I know this wasn't your original subject, but looking through my 1814 notes I think you may have been a little unfair to the Royal government over the army question.
You already know that Napoleon left the finances in a mess, that the army had to be substantially reduced to peacetime status is obvious. I have various snippets from the Times which are translated from the French papers and which show that the royal government was taking the problem seriously - the orders are from Dupont as minister of War, he ascribes the initiative to the king in each case and that might be true.
An Order of the day June 25th states that officers of all armies are to receive full pay to Sept 1st, minus indemnities for active service. After that those not given new appointments are to receive half of active service pay. Offiers not in current employment will receive active service pay till Sept 1st.
Order of the mInister July 9 The officers who had been prisoners of war have arrived in France, 'many of them in a state of great destitution....dating from their arrival they were immediately to be placed on full pay and that in the formation of the new regiments a certain number of commissions should be reserved for them.'
A little later – I don't have the actual date – the ministers presented 'state of the nation' reports; the Minister of War had to admit he hadn't yet been able to untangle the finances . On May 1st 'the land forces amounted to [first figure illegible, looks like 320,000] including gendarmerie, veterans, invalids and cannoniers guarding the coasts. Besides this force there are 122,07 militaryof all ranks enjoying half-pay. One hundred and sixty thousand prisoners are returning to us from Prussia, Austria, England and Russia. The staff of the army, including enginers, inspectors, commissaries etc., amounts to 1874 individuals.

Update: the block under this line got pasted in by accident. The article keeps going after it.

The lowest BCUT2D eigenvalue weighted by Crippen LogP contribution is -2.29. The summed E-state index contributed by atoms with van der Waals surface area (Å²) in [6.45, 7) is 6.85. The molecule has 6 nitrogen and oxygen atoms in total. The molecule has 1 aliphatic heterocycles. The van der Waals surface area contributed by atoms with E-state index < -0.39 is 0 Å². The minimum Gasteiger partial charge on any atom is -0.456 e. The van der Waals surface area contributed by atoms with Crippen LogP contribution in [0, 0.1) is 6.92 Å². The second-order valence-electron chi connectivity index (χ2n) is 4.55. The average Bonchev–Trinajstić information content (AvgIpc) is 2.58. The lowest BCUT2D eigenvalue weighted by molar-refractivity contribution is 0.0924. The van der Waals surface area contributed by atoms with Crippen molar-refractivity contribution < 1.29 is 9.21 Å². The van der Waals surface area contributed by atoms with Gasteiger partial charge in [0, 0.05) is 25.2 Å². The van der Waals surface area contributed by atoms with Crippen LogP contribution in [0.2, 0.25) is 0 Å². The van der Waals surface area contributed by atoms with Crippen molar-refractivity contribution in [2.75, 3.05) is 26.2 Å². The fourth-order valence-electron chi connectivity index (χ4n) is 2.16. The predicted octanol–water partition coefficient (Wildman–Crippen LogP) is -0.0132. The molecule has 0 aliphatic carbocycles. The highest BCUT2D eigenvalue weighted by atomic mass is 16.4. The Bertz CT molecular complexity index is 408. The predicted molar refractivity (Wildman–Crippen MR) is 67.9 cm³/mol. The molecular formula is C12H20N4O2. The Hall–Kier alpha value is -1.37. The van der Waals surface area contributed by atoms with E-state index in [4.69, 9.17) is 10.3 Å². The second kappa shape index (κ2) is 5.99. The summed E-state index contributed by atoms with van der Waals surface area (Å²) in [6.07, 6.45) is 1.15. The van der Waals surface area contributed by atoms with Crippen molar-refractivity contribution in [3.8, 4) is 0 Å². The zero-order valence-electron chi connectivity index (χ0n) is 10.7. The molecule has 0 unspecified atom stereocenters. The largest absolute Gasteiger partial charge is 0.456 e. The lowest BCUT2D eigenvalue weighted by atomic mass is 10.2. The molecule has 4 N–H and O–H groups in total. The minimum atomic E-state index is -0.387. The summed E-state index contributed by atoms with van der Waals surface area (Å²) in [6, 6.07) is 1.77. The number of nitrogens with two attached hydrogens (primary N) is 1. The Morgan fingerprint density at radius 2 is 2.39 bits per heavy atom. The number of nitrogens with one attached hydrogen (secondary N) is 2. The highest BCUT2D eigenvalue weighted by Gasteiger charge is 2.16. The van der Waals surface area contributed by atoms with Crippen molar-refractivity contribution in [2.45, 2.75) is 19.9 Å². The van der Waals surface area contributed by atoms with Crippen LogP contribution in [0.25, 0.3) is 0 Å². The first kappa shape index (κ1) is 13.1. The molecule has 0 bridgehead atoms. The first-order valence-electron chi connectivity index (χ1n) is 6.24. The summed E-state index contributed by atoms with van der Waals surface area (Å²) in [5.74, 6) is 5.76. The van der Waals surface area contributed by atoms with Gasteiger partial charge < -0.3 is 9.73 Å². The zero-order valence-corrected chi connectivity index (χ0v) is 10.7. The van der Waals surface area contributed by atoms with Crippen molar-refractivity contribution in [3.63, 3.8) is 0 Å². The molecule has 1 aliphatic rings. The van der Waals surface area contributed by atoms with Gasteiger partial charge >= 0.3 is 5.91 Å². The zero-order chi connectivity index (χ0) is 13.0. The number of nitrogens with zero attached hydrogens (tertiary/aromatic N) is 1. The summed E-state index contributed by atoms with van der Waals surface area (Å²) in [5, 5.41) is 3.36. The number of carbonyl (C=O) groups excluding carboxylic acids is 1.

The pay etc., of such in active service for 1814 amounts to 202,000,000
Half pay, etc, to 34,000,000
Various other expenses, debts etc.
Both the ministry of War and the War administration were heavily in arrears, the arrears of the armies for 1811-1814 still unknown.
Aug 25th Minister of War to the commissaries of the military divisions:
"Sir, the King, who pays very particular attention to the fate of the military, having charged me to render an account to him of the state of payment of soldiers on half-pay and discharged, I made known to his Majesty the delay which this branch of the service has experienced under the late government.
His Majesty, anxious that brave men who have shed their blood for the glory of the French name should not languish in want, has given me special orders to cause to be discharged without delay, not only the pay of the current quarters but also the arrears left by the late government.
In order to fulfil his Majesty's intentions I have placed at the disposal of the divisionary paymaster, funds destined wholly to discharge the first quarter of 1814 and the greater part of the second. I have at the same time taken measures in order that the portion of the second quarter, still in arrears, may be dscharged by the end of September next.
At the same time, and in conformity to the will of the King, the paymasters will receive all the necessary funds for completing the payments for 1813 in order that those arrears may be entirely paid off at the end of the third quarter.
I beg you Sir, to contribute by all the means in your power to the execution of the paternal views of his Majesty, who desires that this important service should no longer experience delay, and that it should be watched with all that interest which the soldiers who are the object of it must naturally inspire.'
So it appears that the Royal government was left with the pay arrears going back to 1813, or even earlier.
Napoleon had a nerve complaining about not getting his pension!